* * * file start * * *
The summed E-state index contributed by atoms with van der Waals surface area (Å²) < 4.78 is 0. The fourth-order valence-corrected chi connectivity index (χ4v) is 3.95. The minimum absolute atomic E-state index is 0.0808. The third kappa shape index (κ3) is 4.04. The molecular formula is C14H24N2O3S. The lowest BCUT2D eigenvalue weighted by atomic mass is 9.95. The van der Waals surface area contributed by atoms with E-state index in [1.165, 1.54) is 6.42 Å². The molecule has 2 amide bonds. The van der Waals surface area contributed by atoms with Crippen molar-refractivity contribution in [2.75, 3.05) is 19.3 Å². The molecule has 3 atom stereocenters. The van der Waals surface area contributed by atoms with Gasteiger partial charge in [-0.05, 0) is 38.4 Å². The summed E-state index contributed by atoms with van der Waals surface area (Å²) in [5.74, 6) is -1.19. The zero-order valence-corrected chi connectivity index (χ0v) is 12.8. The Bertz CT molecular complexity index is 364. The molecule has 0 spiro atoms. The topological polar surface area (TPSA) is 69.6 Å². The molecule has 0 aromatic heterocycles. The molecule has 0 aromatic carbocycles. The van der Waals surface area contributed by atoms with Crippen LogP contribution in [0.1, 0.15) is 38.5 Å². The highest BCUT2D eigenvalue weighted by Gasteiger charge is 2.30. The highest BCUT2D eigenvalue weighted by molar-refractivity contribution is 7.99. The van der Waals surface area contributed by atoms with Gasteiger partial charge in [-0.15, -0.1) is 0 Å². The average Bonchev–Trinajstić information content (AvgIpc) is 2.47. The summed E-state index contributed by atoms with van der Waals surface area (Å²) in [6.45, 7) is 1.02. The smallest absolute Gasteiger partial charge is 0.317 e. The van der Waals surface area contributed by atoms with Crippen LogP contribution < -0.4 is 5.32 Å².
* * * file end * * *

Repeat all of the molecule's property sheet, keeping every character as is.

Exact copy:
The summed E-state index contributed by atoms with van der Waals surface area (Å²) < 4.78 is 0. The fourth-order valence-corrected chi connectivity index (χ4v) is 3.95. The minimum absolute atomic E-state index is 0.0808. The third kappa shape index (κ3) is 4.04. The molecular formula is C14H24N2O3S. The lowest BCUT2D eigenvalue weighted by atomic mass is 9.95. The van der Waals surface area contributed by atoms with E-state index in [1.165, 1.54) is 6.42 Å². The molecule has 2 amide bonds. The van der Waals surface area contributed by atoms with Crippen molar-refractivity contribution in [2.75, 3.05) is 19.3 Å². The molecule has 3 atom stereocenters. The van der Waals surface area contributed by atoms with Gasteiger partial charge in [-0.05, 0) is 38.4 Å². The summed E-state index contributed by atoms with van der Waals surface area (Å²) in [5.74, 6) is -1.19. The zero-order valence-corrected chi connectivity index (χ0v) is 12.8. The Bertz CT molecular complexity index is 364. The molecule has 0 spiro atoms. The topological polar surface area (TPSA) is 69.6 Å². The molecule has 0 aromatic heterocycles. The molecule has 0 aromatic carbocycles. The van der Waals surface area contributed by atoms with Crippen LogP contribution in [0.1, 0.15) is 38.5 Å². The highest BCUT2D eigenvalue weighted by Gasteiger charge is 2.30. The highest BCUT2D eigenvalue weighted by molar-refractivity contribution is 7.99. The van der Waals surface area contributed by atoms with Gasteiger partial charge in [-0.15, -0.1) is 0 Å². The average Bonchev–Trinajstić information content (AvgIpc) is 2.47. The summed E-state index contributed by atoms with van der Waals surface area (Å²) in [6.45, 7) is 1.02. The smallest absolute Gasteiger partial charge is 0.317 e. The van der Waals surface area contributed by atoms with Crippen LogP contribution < -0.4 is 5.32 Å².